The previewing of the 68th Cannes Film Festival, opening tomorrow and running through May 24, began last month as we posted notes on each of the films lined up in the Official Selection and the Classics program as well as for the Directors’ Fortnight and Critics’ Week. If you’re looking for a supplement to all that, Screen‘s got a smart collection of film profiles—again, every film in every program.
As for who’s looking forward to which films most, so far we’ve seen annotated lists from BFI programmer Geoff Andrew, Vulture‘s Kyle Buchanan, Variety‘s Justin Chang, Peter Debruge and Scott Foundas, the Film Stage, HitFix, Indiewire, Barbara Scharres at RogerEbert.com and Twitch. Talking to Cineuropa‘s Fabien Lemercier, General Delegate Thierry Frémaux suggests that “if the young directors coming in this year sustain their momentum, later people will look back on 2015 as a pivotal year. It’s still a little early. That said, it is indeed a great year of rejuvenation.”
We’ll see. Neil Young‘s just updated his odds on the all the Palme contenders.
And then there’s the Market. Variety previews projects in the works coming from Pedro Almodóvar, Andrea Arnold, Terence Davies, Bruno Dumont, Tom Ford, Marc Forster, Rupert Friend, Florian Gallenberger, Bette Gordon, Werner Herzog, Ron Howard, John Krokidas, Claude Lelouch, Ewan McGregor, Natalie Portman, Steven Shainberg, Giuseppe Tornatore and many more.
“The Cannes film festival has always been a contradictory beast,” argues the Guardian‘s Andrew Pulver. “[I]t is an event that thrusts itself so shamelessly into the glare of the international media machine, but is dedicated to showcasing the most recondite areas of world cinema. Steepled-fingered critics rub shoulders with nickel-and-dime movie hucksters. So while the broad mass of activities in Cannes remain unchanged—bar a currency crisis or two—subtle shifts in emphasis can have surprisingly far-reaching effects. Most striking is the sense that the festival has tilted dramatically in the direction of its more serious, socially-concerned side.”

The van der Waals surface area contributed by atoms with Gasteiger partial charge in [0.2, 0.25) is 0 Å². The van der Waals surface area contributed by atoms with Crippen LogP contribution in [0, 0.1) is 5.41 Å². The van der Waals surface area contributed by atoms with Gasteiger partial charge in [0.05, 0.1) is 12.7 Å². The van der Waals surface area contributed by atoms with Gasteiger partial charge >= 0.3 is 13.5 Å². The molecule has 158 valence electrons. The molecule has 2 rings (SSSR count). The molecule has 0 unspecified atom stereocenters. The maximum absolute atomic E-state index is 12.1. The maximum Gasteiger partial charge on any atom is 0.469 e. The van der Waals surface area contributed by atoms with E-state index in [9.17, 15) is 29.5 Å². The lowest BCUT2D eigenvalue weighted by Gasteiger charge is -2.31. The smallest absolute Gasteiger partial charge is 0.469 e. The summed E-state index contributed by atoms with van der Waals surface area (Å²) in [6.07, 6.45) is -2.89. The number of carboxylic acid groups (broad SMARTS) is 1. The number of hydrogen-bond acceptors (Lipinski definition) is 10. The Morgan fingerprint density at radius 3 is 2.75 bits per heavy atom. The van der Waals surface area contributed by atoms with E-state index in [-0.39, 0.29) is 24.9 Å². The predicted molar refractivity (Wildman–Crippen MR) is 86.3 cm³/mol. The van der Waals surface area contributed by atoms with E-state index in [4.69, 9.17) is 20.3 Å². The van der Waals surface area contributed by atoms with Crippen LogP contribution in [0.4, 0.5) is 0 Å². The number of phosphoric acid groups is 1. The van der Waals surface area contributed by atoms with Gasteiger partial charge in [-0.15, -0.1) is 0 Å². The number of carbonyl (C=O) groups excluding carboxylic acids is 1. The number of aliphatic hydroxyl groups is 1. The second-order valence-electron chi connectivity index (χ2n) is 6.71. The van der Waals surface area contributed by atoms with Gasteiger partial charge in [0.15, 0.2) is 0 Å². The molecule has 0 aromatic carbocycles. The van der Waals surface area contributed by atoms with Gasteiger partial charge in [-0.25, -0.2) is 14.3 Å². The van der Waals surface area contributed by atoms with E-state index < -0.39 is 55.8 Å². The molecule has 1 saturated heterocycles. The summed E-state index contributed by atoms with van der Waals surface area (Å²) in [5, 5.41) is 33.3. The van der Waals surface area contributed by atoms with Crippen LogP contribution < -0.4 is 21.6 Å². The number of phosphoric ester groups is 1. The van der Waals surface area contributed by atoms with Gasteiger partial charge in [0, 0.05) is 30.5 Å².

Also in the Guardian, Peter Bradshaw presents “a brief history of Cannes and erotic cinema.”
“Director Pete Docter and the cast of the new Pixar movie Inside Out, actress Salma Hayek (who’s starring in competition entry Tale of Tales) and actor John C. Reilly (who is represented by three films at this year’s Cannes—The Lobster, Tale of Tales and Les Cowboys) are among industry figures scheduled to appear at the American Pavilion.” The Hollywood Reporter‘s Gregg Kilday has the schedule of events.
And THR‘s Scott Roxborough explains why press badges come in different colors. Says “one British PR exec, a 20-year Cannes veteran”: “It’s a caste system, and your badge is your rank. Cannes’ hierarchies make Downton Abbey look like a model of meritocracy.”
At the Talkhouse Film, filmmakers Ned Benson, David Lowery and Anahita Ghazvinizadeh look back on their experiences at the festival.
*Unfortunately, the Cahiers du Cinéma Cannes preview package is not online, but the table of contents is worth a glance.
Updates, 5/13: “Vilify this or that festival year, this or that selection or Palme d’Or winner,” writes Notebook editor Daniel Kasman, “but whenever I get off the plane in Nice—and this will be my eighth time—I feel a luck-giddy breathlessness.”
“Cannes is complicated,” writes producer and author Colin MacCabe in a piece for Criterion. “To the first-time visitor, it seems a blur of parties, dinners, and screenings, and wherever you are, you are constantly troubled by the thought that the really hot screening or the really hip party is happening elsewhere. After the first ten years, you become a little more relaxed, and the festival becomes a little more comprehensible. After twenty years, you achieve an inner calm and the festival takes logical form. As I head to my thirtieth Cannes this week, it all makes sense.”
Isabel Stevens, writing for the BFI, sees the programmers taking a few more risks this year.
Meantime, you can download PDFs of the dailies from the Hollywood Reporter and Screen.
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